He was responsible for determining the opposition’s offensive formation and then calling the proper defense for his teammates.
After graduating from school with a degree in kinesiology — and as an academic all-Canadian — he moved back to Langley and accepted one of his former minor coach’s offers to help out with the Chiiliwack Huskers program.
Last year, he was the Huskers defensive co-ordinator, and he took the same job with the Rams as they moved from Surrey to Langley this past off-season.
He soon added head coach to his title after the abrupt resignation of Rams coach Tyson St. James.
“He demands the best from the kids both on and off the field,” Nick Kawaza, the Rams’ vice-president of football operations.
“He has the qualities you want: character, integrity, high morals. He will do a great job for us.”
Alamolhoda says there are no secrets to being a successful coach.
While athleticism and skill are important, so are discipline and structure.
“Anytime I had success in my football career, it was structured, it was disciplined,” he said.
“Being able to have the players following a direct, structured program, I believe in that.
“It doesn’t matter what kind of athletes you have on the field, they have to understand the concepts of football. It is a team game and you have to be able to have everyone working together collaboratively.”
While some coaches are the rah-rah type, Alamolhoda is more about preparation.
“I plan meticulously, I try to make sure every aspect is covered,” he said.
The players prepare physically for the game, but he gets them mentally ready.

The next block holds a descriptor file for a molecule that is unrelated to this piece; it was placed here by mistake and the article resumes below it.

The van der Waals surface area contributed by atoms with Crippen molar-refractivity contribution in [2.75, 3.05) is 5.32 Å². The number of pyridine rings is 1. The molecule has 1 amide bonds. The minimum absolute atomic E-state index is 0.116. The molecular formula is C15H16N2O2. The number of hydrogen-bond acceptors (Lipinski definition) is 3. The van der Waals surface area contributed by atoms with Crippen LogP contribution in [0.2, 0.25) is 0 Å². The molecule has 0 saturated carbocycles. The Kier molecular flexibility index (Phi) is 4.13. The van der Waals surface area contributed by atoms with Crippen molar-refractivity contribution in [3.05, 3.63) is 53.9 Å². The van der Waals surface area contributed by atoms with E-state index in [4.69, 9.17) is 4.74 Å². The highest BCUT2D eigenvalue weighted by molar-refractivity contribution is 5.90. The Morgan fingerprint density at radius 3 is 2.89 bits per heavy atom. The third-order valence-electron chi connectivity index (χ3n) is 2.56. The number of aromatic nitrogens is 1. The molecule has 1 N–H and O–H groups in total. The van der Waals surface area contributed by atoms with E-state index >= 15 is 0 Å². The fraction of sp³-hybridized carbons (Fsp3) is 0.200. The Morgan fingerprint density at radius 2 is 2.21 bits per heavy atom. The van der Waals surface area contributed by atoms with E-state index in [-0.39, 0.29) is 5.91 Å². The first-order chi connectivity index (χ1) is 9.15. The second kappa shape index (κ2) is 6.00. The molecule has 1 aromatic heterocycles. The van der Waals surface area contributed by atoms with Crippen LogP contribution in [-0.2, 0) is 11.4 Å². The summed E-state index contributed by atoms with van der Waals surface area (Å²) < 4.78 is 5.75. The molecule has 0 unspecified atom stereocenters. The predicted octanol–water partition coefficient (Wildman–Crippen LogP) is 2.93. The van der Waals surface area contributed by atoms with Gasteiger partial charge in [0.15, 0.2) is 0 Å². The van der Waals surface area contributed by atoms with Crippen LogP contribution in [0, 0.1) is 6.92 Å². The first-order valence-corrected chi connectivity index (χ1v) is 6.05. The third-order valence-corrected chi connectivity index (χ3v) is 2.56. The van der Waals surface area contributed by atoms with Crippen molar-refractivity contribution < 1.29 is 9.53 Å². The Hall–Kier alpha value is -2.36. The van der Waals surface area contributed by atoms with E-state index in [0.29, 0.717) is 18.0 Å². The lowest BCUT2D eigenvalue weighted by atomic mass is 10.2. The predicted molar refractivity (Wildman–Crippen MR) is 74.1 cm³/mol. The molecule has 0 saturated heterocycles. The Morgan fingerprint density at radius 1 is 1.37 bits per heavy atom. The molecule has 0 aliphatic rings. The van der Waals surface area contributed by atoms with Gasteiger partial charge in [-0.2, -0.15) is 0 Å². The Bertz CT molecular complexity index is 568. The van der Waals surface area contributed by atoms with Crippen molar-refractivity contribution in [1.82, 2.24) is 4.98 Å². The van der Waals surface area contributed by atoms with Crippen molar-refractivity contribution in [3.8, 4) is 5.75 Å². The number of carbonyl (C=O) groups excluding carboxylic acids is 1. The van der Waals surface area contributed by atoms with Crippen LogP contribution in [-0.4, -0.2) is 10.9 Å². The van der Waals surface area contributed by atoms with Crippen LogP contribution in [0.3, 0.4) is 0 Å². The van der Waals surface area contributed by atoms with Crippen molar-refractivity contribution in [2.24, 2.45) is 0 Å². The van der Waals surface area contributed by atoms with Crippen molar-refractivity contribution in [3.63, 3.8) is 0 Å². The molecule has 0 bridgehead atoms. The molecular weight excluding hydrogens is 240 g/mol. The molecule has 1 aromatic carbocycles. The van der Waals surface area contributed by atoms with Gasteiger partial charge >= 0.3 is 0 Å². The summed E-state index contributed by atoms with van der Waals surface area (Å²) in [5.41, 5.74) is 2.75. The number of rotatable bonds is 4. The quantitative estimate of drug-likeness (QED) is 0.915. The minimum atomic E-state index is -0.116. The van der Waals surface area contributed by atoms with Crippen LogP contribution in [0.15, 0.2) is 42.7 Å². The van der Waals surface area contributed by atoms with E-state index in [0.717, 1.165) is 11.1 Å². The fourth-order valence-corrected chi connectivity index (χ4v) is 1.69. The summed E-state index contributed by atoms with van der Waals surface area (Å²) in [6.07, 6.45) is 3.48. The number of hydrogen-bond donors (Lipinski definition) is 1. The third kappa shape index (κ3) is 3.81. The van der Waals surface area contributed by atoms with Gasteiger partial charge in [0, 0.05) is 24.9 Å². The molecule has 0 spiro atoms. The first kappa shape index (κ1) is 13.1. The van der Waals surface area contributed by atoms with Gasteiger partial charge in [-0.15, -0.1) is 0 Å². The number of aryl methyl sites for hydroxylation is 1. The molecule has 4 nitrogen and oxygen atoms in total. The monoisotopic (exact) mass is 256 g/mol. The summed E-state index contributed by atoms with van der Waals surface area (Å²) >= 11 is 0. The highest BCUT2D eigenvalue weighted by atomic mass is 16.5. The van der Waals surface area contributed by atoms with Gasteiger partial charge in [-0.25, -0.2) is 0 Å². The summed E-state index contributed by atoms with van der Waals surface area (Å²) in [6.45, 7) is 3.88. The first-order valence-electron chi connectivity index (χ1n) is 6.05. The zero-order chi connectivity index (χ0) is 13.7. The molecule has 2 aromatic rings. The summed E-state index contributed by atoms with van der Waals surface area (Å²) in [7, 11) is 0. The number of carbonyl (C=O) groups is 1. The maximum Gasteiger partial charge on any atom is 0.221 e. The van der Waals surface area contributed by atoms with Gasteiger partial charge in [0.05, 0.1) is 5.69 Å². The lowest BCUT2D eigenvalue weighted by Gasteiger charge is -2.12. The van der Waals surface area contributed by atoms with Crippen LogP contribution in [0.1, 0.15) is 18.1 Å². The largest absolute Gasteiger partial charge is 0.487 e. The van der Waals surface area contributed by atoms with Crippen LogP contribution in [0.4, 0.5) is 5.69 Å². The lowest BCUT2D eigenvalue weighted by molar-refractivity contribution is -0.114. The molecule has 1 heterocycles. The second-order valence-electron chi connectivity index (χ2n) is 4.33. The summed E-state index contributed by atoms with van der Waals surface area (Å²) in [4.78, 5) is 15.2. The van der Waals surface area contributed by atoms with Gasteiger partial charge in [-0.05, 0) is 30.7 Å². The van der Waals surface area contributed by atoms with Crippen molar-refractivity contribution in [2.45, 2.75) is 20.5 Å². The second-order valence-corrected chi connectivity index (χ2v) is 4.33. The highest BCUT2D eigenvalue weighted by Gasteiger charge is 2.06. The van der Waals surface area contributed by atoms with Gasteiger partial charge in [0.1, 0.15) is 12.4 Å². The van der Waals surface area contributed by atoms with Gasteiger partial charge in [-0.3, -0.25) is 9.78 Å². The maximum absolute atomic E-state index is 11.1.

Being a coach is just another way for him to give back.
Originally wanting to get into teaching, he instead accepted a job in Maple Ridge with PLEA Community Services. He works with at-risk young men between the ages of 13 and 18.
“They might not necessarily have a lot of the benefits that some other youth might have growing up,” Alamolhoda says.
“A lot of them don’t have maybe the positive role models that they can look to for support.
“I just try to be that positive role model for them, show them different resources they can utilize.
“Try and get them involved and honestly, get them to have a passion, something they can work towards.”
He was drawn to this job three years ago because of his own upbringing.
“It is very rewarding to give back and help young men in their lives,” Alamolhoda said.
“When I got involved with football, coaches took on that role model aspect; they helped me through my life.”
Some of the coaches who have played major roles in his life include his former high school rugby coach, Will Coetzee — who is still a family friend — and coaches at Manitoba, head coach Brian Dobie and defensive co-ordinator Stan Pierre.
“He is a very dedicated, responsible young man,” Kawaza said.
“Jeff has got a passion for the game and an appreciation for helping the community and young people.”
Away from the game, Alamolhoda is married to Lisa, and has a two-year-old son named Darius.